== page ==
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Resurrection is Not an Argument

Each month, we post a series of blogs around a common topic. This month, Jessica Tate and Jen James are curating a series featuring videos from National Gatherings and suggestions for how they might serve as resources for ministry. We’re revisiting speakers from this most recent National Gathering in Seattle as well as speakers from previous years. Our hope is that inviting you to engage (or reengage) their work might invite deeper reflection and possibly yield more fruit. What is taking root and bearing fruit in your own life and ministry? We invite you to join the conversation on Facebook and Twitter!

As we start Eastertide, this testimony offered by Ken Evers-Hood at the 2019 NEXT Church National Gathering is a beautiful reflection for the Easter season. It would be appropriate as a personal devotion, for a a group of church professionals or clergy, or for a staff team to watch and reflect on together. Please note that in this talk, Ken shares a piece of his own #metoo story, which may bring up memories for others.

At the start of his testimony, Ken shares that he was nervous about focusing on depression, but then he realized that if he could offer vulnerability that might help anyone who is feeling lost then it would be worth it.

What is one area in your ministry in which moving toward increased vulnerability might help someone who is feeling lost? What is at stake for you in moving toward that vulnerability? What is at stake if you do not make that move?

Ken’s testimony offers four layers of how he understands how to do ministry with depression.
The first layer is to care for your soul. He encourages all church leaders to have a therapist, a coach, a group with whom you are honest.

What care for your soul are you currently practicing? What care does your soul long for?

The second layer Ken points to is the strange, unexpected grief of ministry. He says, “When they need us to show up we have to be professionals who show up and they don’t need our mess and yet we are human and we have it and so we discover the strange, unexpected grief of ministry.” He tells the story of a colleague who lost his faith in resurrection during Holy Week.

What griefs do you carry in your ministry? What crises of faith haunt you? How do you carry those griefs? Where do you process those crises of faith? What promises of our faith uphold you in those times? What people help to hold the faith with and for you?

The third layer is what happens when it is the church itself that is hurting us. Ken shares of his own experience with a church leader abusing power and engaging in misconduct. Ken says, “The scars are healed but I don’t believe they will ever be gone.”

What accountability do you have in your own ministry context and in your own professional life to maintain healthy boundaries? If you have been hurt by someone in power in the church, how have you shared your experience? What people and places have believed in you? What cultural changes can we make as a church to prevent this kind of misconduct from finding a place in our communities? Pray for those who have these scars.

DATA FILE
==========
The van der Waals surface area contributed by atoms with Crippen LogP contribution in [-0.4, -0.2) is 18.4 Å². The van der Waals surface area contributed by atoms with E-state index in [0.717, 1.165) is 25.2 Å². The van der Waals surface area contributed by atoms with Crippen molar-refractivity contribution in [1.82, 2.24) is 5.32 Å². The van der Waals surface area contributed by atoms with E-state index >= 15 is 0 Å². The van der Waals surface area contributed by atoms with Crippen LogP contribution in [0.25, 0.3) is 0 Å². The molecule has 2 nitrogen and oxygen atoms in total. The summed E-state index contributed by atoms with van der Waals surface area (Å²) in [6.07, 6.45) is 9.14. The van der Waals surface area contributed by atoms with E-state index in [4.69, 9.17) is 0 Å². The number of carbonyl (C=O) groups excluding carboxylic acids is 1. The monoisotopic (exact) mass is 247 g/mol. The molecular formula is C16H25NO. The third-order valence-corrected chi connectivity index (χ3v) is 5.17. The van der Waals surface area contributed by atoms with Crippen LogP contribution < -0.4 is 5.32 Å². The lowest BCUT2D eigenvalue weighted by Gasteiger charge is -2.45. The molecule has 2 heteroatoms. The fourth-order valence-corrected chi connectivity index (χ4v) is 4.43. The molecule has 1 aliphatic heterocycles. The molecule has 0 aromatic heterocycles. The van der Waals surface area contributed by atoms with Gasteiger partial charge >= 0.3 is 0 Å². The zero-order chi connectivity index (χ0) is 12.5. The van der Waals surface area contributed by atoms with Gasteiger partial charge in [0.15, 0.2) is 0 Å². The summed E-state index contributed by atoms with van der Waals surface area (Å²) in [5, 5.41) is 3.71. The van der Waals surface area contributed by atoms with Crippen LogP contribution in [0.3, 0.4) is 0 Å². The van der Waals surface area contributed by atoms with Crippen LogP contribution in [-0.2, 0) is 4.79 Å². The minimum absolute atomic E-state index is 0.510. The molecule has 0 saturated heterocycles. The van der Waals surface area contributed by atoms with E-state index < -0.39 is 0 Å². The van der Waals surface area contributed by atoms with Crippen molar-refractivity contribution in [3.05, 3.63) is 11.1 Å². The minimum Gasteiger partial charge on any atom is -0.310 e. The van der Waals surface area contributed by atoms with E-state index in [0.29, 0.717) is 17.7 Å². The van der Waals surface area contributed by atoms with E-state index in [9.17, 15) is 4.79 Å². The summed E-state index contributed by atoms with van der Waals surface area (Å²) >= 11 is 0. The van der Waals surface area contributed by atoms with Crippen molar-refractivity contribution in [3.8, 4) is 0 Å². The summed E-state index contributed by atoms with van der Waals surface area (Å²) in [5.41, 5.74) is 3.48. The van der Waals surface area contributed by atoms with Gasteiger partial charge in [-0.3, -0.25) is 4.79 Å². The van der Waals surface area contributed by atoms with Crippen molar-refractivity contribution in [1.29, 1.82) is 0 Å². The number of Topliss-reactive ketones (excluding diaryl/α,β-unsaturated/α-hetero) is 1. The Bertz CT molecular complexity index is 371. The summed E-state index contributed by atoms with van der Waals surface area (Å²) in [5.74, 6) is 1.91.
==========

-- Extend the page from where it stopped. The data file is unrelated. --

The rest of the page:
The fourth layer Ken addresses is that healing does happen. In each of these layers, Ken shares poems that have come out of his own struggle and care for his soul —
Theodicy (6:55-8:16)
Resurrection is not an argument (11:21-12:54)
Cassandra’s daughters (15:20-18:14)
Not running but dancing (20:08-24:49)

Listen to any of the poems a second and third time. What word or phrase catches your attention? What truth might it be speaking to you? What promise? What challenge?

2019 National Gathering Testimony: Ken Evers-Hood

Ken Evers-Hood, pastor of Tualatin Presbyterian Church in Tualatin OR, gives a testimony presentation on ministry with depression at the 2019 NEXT Church National Gathering.

The Surprise of Holy Chaos

Each month, we post a series of blogs around a common topic. This month, Linda Kurtz is curating a series we’re affectionately referring to as our NEXT Church book club, which aims to share insights on a variety of texts – and how they have impacted our bloggers’ ministries. Understanding that reading in and beyond one’s field is important to offering good leadership, we offer this series to get your juices flowing on what books you might read next. What are you reading that’s impacting how you think about and/or do ministry? We invite you to join the conversation on Facebook and Twitter!

by Ken Evers-Hood

It’s Christmas Eve and what looked to be a mild winter front turned into a snow storm shutting down most of the neighborhood around the church you serve. What are you supposed to do now? Or, some other Sunday you’re leading worship and after reading the text, you scan the pulpit for the fantabulous sermon you wrote that now appears to be gonzo. Later, you would find out some “helpful” person removed it trying to tidy up the place, but what are you going to do in this moment? Or, you’re on vacation when death strikes. The family calls, wanting you to come back for the memorial. It’s possible, but you aren’t sure you should go. There are good reasons on both sides, and the way forward isn’t obvious.

These are all situations that I found myself in with little to no warning. Nobody told me how to cope with these situations in seminary… because no one could. Because you can’t plan for every possibility. No, in ministry as in life, the moment we’re done crafting our perfect plan is the moment the Holy Spirit seems to hit the holy chaos button and we find ourselves in the land of improvisation. Thankfully, there’s help! MaryAnn McKibben Dana won’t tell you exactly what to do when you’re surprised. She does something better. She steeps us in the wisdom of improv, teaching us how to carry ourselves more nimbly and how relate to others more gracefully when the bottom has fallen out.

There are SO many things I love about God, Improv, and the Art of Living. For starters, MaryAnn dispels the notion that improv is some kind of rare preserve for the wild and wacky. Rather than being a gift for the few, improv is a skill able to learned and practiced by all. It’s easy to think about shows like “Whose Line Is It Anyway” and think improvisation is only for clever wits who can think on their feet. But improv, MaryAnn points out again and again, isn’t about thinking fast but learning how to be more present in whatever situation we’re given. And good improv isn’t finally blurting out that hilarious line you’ve been holding onto for just the right moment – it’s being in deep relationship with your partners, listening to what they are saying, and responding vulnerably and authentically to what it is they are offering. Improv is much harder than just going wild; improvising means learning to trust that we and our partners are enough if only we allow ourselves to really show up and enter fully into the moment.